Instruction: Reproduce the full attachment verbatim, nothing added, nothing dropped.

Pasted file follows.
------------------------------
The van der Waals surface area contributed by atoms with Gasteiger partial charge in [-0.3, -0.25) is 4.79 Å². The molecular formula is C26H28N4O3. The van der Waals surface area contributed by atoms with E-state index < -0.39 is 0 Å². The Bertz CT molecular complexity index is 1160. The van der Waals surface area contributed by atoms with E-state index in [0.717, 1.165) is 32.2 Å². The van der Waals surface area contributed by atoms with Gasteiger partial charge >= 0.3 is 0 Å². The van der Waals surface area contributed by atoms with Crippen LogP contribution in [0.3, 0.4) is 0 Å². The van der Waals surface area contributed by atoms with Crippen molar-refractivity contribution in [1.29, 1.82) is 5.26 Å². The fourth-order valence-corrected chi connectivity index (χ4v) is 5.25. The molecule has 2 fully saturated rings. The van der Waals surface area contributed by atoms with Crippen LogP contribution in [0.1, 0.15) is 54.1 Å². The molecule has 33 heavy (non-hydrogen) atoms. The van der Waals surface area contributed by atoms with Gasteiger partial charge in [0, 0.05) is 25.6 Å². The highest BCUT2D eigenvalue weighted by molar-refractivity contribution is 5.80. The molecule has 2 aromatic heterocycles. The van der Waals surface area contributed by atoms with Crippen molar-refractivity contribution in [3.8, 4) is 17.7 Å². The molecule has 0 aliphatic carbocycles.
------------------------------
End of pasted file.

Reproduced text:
The van der Waals surface area contributed by atoms with Gasteiger partial charge in [-0.3, -0.25) is 4.79 Å². The molecular formula is C26H28N4O3. The van der Waals surface area contributed by atoms with E-state index < -0.39 is 0 Å². The Bertz CT molecular complexity index is 1160. The van der Waals surface area contributed by atoms with E-state index in [0.717, 1.165) is 32.2 Å². The van der Waals surface area contributed by atoms with Gasteiger partial charge >= 0.3 is 0 Å². The van der Waals surface area contributed by atoms with Crippen LogP contribution in [0.3, 0.4) is 0 Å². The van der Waals surface area contributed by atoms with Crippen molar-refractivity contribution in [1.29, 1.82) is 5.26 Å². The fourth-order valence-corrected chi connectivity index (χ4v) is 5.25. The molecule has 2 fully saturated rings. The van der Waals surface area contributed by atoms with Crippen LogP contribution in [0.1, 0.15) is 54.1 Å². The molecule has 33 heavy (non-hydrogen) atoms. The van der Waals surface area contributed by atoms with Gasteiger partial charge in [0, 0.05) is 25.6 Å². The highest BCUT2D eigenvalue weighted by molar-refractivity contribution is 5.80. The molecule has 2 aromatic heterocycles. The van der Waals surface area contributed by atoms with Crippen molar-refractivity contribution in [3.8, 4) is 17.7 Å². The molecule has 0 aliphatic carbocycles.